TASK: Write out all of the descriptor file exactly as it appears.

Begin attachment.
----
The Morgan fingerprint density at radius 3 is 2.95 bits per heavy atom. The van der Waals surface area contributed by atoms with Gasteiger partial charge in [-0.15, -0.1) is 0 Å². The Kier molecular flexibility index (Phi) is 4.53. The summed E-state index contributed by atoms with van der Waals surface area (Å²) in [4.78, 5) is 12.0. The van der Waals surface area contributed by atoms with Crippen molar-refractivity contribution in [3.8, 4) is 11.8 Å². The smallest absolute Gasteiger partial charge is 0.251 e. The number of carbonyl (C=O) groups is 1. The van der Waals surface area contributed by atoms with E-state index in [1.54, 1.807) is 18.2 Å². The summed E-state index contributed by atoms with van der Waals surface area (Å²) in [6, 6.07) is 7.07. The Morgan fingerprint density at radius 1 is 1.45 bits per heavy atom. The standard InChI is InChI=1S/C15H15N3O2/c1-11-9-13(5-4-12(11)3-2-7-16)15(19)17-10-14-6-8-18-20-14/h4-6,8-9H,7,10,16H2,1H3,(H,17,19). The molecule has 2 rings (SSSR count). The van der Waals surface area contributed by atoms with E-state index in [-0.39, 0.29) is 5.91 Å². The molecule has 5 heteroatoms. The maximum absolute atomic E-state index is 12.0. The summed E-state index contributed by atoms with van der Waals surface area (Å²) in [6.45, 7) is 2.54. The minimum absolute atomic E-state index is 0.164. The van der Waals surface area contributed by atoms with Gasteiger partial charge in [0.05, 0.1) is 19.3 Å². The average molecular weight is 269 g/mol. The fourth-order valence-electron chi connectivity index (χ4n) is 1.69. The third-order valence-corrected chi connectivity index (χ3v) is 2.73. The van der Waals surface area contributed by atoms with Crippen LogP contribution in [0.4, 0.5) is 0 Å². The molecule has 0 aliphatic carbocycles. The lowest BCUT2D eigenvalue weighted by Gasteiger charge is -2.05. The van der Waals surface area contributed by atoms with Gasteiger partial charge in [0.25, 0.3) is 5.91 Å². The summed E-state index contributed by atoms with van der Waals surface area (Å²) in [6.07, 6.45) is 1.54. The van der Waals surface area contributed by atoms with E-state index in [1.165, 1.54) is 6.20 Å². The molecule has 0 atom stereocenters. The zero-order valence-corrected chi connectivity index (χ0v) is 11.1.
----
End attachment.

The Morgan fingerprint density at radius 3 is 2.95 bits per heavy atom. The van der Waals surface area contributed by atoms with Gasteiger partial charge in [-0.15, -0.1) is 0 Å². The Kier molecular flexibility index (Phi) is 4.53. The summed E-state index contributed by atoms with van der Waals surface area (Å²) in [4.78, 5) is 12.0. The van der Waals surface area contributed by atoms with Crippen molar-refractivity contribution in [3.8, 4) is 11.8 Å². The smallest absolute Gasteiger partial charge is 0.251 e. The number of carbonyl (C=O) groups is 1. The van der Waals surface area contributed by atoms with E-state index in [1.54, 1.807) is 18.2 Å². The summed E-state index contributed by atoms with van der Waals surface area (Å²) in [6, 6.07) is 7.07. The Morgan fingerprint density at radius 1 is 1.45 bits per heavy atom. The standard InChI is InChI=1S/C15H15N3O2/c1-11-9-13(5-4-12(11)3-2-7-16)15(19)17-10-14-6-8-18-20-14/h4-6,8-9H,7,10,16H2,1H3,(H,17,19). The molecule has 2 rings (SSSR count). The van der Waals surface area contributed by atoms with E-state index in [-0.39, 0.29) is 5.91 Å². The molecule has 5 heteroatoms. The maximum absolute atomic E-state index is 12.0. The summed E-state index contributed by atoms with van der Waals surface area (Å²) in [6.45, 7) is 2.54. The minimum absolute atomic E-state index is 0.164. The van der Waals surface area contributed by atoms with Gasteiger partial charge in [0.05, 0.1) is 19.3 Å². The average molecular weight is 269 g/mol. The fourth-order valence-electron chi connectivity index (χ4n) is 1.69. The third-order valence-corrected chi connectivity index (χ3v) is 2.73. The van der Waals surface area contributed by atoms with Crippen LogP contribution in [0.4, 0.5) is 0 Å². The molecule has 0 aliphatic carbocycles. The lowest BCUT2D eigenvalue weighted by Gasteiger charge is -2.05. The van der Waals surface area contributed by atoms with Gasteiger partial charge in [0.25, 0.3) is 5.91 Å². The summed E-state index contributed by atoms with van der Waals surface area (Å²) in [6.07, 6.45) is 1.54. The van der Waals surface area contributed by atoms with E-state index in [1.165, 1.54) is 6.20 Å². The molecule has 0 atom stereocenters. The zero-order valence-corrected chi connectivity index (χ0v) is 11.1.